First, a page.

The ancient Roman Stoics were keen on freedom. There are as many definitions of that word as there are people on the planet, but, in this context, I will use it to simply mean not letting your mind be under anyone else’s control.
You may be reading this, thinking that you have freedom, but I can guarantee you most likely don’t; at least not 100% of the time.
How do I know this? Because probability dictates that you have a smartphone, tablet, or laptop within reach; all are amazing feats of human scientific achievement, and I feel fortunate they exist; but most worthwhile things come at a cost and I argue now that these electronic devices exist not only with a financial price tag, but at the cost of freedom as well, particularly at night.
You might think it is your piece of property to do with as you please, and on that level, you are correct.
However, back in the 1900s, before Wi-Fi, LTE, and hand-held web browsers, you were free, especially at night, from work, from social media, from 24 hour news cycles – all things that want to take up your time, mental space, and quite often, emotional well-being.
To add to the concern, as the years progress, more and more studies are concluding that screen time right before bed, aside from potentially disturbing you with unsettling information, simply has a negative impact on your circadian rhythms because you are exposing yourself to light, when the body needs darkness in order to prepare for true rest.
Since the Stoics didn’t have the technology that we do, one could only venture to guess what they would say about our glowing screens.
One could logically deduce though that they would see no need to check email for the thousandth time, see what the latest drama in the Khardashian’s lives is, or read about some politician who today said the same ignorant things he has said countless times before.
Many religions would have you saying prayers of beseechment and forgiveness to a deity, which is something in which people who base their lives on reason would see no point; although, if the prayers are intent on love and compassion, at least that is keeping those virtues at the forefront of one’s mind.
Eastern thinkers would stress the importance of meditating before sleep, and modern science is quickly finding ample evidence to support the benefits of doing so. But the reality is, the average westerner is not going to twist themself into a full lotus every night.
What did Seneca do before trying to flag Morpheus down?
He would sit on the edge of the bed, as his wife was already sleeping, review his day, and see if his actions aligned with the principles he taught and claimed to follow.
When he realized he did something in accordance with what he thought to be of virtue, it would reinforce the continuation of that behavior.
But if he realized his deeds ran afoul of what it takes to have a good life? There was no asking for absolution from a deity, or self-recrimination and guilt.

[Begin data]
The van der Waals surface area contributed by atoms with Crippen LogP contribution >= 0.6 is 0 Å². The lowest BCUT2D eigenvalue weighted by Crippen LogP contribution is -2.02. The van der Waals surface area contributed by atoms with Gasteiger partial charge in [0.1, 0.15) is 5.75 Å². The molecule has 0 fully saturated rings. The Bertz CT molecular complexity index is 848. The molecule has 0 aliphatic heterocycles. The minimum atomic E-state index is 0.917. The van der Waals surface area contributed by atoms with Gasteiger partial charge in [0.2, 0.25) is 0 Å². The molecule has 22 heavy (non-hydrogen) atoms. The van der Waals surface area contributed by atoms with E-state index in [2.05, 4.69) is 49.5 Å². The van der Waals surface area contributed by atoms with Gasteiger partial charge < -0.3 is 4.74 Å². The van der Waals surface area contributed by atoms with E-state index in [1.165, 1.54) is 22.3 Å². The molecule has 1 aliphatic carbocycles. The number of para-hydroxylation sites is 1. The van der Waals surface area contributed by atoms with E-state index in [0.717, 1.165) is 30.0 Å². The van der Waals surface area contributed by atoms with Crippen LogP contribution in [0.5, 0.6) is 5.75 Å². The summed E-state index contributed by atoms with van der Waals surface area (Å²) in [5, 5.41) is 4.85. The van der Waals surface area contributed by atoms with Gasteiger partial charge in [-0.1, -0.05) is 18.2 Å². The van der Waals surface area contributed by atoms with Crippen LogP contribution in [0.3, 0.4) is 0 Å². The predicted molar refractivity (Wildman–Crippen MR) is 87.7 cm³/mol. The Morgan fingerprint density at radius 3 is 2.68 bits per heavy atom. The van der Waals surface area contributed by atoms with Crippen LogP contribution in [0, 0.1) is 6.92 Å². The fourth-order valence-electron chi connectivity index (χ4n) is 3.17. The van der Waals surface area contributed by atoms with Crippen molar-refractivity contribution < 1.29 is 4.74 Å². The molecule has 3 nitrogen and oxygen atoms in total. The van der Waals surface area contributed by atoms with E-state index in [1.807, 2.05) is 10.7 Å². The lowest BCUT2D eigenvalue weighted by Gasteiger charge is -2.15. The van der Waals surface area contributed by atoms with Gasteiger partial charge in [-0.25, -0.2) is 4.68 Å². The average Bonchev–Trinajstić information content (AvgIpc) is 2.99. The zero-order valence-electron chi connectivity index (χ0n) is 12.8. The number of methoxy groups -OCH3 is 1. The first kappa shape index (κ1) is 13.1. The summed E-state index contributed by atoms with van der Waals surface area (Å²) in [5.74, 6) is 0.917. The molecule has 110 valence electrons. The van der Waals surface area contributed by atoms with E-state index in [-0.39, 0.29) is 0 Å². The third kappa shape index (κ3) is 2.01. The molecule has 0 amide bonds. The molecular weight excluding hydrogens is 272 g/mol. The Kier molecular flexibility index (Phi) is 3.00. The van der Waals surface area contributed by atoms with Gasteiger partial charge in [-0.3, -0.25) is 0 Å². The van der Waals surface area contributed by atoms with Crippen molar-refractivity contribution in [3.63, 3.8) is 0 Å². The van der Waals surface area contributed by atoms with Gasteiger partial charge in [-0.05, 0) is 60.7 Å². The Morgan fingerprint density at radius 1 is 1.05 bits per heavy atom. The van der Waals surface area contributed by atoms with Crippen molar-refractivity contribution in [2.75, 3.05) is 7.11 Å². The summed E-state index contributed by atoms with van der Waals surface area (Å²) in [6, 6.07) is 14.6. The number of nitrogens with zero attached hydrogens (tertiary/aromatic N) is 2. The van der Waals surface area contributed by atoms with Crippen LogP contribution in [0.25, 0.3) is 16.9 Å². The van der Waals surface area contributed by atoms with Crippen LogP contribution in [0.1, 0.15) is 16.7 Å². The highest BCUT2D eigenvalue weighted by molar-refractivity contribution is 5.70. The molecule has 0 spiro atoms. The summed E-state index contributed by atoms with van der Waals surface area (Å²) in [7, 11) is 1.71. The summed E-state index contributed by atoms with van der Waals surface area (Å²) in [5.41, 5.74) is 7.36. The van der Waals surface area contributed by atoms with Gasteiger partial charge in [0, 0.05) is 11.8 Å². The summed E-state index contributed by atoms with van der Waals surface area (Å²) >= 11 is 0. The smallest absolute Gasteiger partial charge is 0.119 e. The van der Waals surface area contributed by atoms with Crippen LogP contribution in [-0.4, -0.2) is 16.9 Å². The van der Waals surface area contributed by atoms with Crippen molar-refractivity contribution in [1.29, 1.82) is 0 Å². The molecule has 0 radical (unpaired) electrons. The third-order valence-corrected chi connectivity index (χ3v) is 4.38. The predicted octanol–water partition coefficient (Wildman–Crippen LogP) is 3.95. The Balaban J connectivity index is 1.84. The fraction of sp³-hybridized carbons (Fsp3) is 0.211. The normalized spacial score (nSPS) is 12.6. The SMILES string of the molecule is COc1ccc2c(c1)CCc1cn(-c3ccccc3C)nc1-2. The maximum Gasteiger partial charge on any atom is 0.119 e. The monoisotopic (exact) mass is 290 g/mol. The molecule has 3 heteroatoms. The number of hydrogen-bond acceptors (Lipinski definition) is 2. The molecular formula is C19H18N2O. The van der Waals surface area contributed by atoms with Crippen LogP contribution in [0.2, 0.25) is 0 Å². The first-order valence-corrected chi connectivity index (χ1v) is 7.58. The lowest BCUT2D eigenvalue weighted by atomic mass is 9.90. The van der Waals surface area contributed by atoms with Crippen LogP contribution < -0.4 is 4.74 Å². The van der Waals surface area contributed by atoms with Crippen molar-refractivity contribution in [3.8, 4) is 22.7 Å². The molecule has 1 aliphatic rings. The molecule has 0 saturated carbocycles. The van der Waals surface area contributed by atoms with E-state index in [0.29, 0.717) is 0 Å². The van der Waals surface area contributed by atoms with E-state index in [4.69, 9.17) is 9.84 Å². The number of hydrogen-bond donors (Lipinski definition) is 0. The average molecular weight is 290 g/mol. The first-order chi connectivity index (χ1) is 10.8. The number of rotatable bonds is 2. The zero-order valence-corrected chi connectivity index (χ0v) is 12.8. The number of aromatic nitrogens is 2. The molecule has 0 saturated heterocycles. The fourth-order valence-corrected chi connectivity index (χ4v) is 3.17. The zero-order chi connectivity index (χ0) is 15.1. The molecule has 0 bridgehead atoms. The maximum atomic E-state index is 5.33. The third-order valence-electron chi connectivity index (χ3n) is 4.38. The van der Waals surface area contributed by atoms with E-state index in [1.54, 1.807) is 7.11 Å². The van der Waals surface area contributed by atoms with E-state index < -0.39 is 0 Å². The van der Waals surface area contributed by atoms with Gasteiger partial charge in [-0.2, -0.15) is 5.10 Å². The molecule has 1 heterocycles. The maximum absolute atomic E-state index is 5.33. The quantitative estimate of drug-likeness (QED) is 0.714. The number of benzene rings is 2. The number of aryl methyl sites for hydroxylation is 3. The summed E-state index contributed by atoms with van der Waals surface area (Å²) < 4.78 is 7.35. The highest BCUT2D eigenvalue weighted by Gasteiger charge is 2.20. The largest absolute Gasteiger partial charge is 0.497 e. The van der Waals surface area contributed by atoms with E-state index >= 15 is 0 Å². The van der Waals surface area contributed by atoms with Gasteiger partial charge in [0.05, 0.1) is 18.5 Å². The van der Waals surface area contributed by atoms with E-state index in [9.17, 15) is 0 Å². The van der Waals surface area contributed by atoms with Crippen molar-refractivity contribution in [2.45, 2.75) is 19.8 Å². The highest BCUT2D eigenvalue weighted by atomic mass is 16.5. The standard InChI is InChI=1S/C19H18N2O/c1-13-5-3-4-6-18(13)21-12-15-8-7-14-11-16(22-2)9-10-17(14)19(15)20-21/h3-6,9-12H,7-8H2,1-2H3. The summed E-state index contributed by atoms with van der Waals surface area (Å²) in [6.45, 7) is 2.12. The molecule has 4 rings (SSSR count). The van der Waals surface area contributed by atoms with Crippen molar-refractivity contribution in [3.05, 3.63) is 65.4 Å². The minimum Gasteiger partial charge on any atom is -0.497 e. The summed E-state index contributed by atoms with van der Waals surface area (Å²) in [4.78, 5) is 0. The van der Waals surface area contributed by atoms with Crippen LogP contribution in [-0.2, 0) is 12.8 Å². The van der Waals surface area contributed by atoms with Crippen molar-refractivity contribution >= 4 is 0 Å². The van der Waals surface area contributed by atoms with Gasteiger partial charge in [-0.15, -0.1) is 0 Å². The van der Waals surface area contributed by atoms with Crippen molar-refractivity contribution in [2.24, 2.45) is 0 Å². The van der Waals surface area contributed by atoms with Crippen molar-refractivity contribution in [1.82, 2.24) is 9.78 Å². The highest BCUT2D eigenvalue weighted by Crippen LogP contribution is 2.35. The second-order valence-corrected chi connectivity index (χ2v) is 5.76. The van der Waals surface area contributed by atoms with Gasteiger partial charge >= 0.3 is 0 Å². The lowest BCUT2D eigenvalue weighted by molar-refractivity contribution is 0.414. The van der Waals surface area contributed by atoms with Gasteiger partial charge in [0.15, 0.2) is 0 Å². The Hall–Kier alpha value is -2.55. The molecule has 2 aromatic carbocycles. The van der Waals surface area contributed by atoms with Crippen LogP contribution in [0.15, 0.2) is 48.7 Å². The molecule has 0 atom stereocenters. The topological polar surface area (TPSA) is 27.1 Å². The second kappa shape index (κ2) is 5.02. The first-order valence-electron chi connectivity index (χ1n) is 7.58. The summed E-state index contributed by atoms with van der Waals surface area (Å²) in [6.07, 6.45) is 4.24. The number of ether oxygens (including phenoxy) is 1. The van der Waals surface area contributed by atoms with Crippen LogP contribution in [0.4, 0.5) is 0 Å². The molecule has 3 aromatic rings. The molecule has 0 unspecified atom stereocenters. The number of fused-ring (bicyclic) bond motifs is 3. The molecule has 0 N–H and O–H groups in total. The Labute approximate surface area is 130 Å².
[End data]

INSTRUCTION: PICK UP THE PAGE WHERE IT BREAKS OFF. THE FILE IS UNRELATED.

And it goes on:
He would say to himself, “See that you don’t do that again, but now I forgive you.”
Take a moment and ponder: Here was one of the greatest minds ever known to this planet, who thought it important that every night, he forgive himself.
I started doing that practice on my own and discovered it to have great effect. It is now a regular part of my nightly routine, and I consider it one of the most important things I have learned from the Stoics.
The peace and freedom it gives me when trying to find the ever elusive R.E.M state is priceless.
Acta Non Verba: For at least an hour before bed, turn off all screens, and put them away. Don’t even allow them in your bedroom.
Use that time to write, read, even meditate, just so long as your mind is in complete control of the information reaching it (i.e.: not being force-fed advertising, news, or work.)
Then, right before sleep, review your day. Take joy in anything you did that was motivated by reason, wisdom, love, or compassion.
And if you stumbled, as we all do? Just utter Seneca’s words, “See that you don’t do that again, but now I forgive you,” then sleep in peace.
I examine the whole of my day and retrace my actions and words; I hide nothing from myself, pass over nothing. For why should I be afraid of any of my mistakes, when I can say, “See that you don’t do that again, but now I forgive you.” – Seneca
Is anything more admirable than this custom of examining the whole day? How sound the sleep that follows such self-appraisal, how peaceful, how deep and free, when the mind has either praised or taken itself to task… – Seneca
If it’s freedom you seek, then wish nothing and shun nothing that depends on others, or you will always be a helpless slave. – Epictetus
Stephen Sumner is a writer with over three decades experience studying what it means to have a good life. He has a BS in Human Development and Family Studies from Cornell University. His favorite pastimes include reading, fountain pens, and growing insanely hot peppers. Click here to follow him on Twitter.
Original, non-meme image from Ken Reid via Unsplash.com.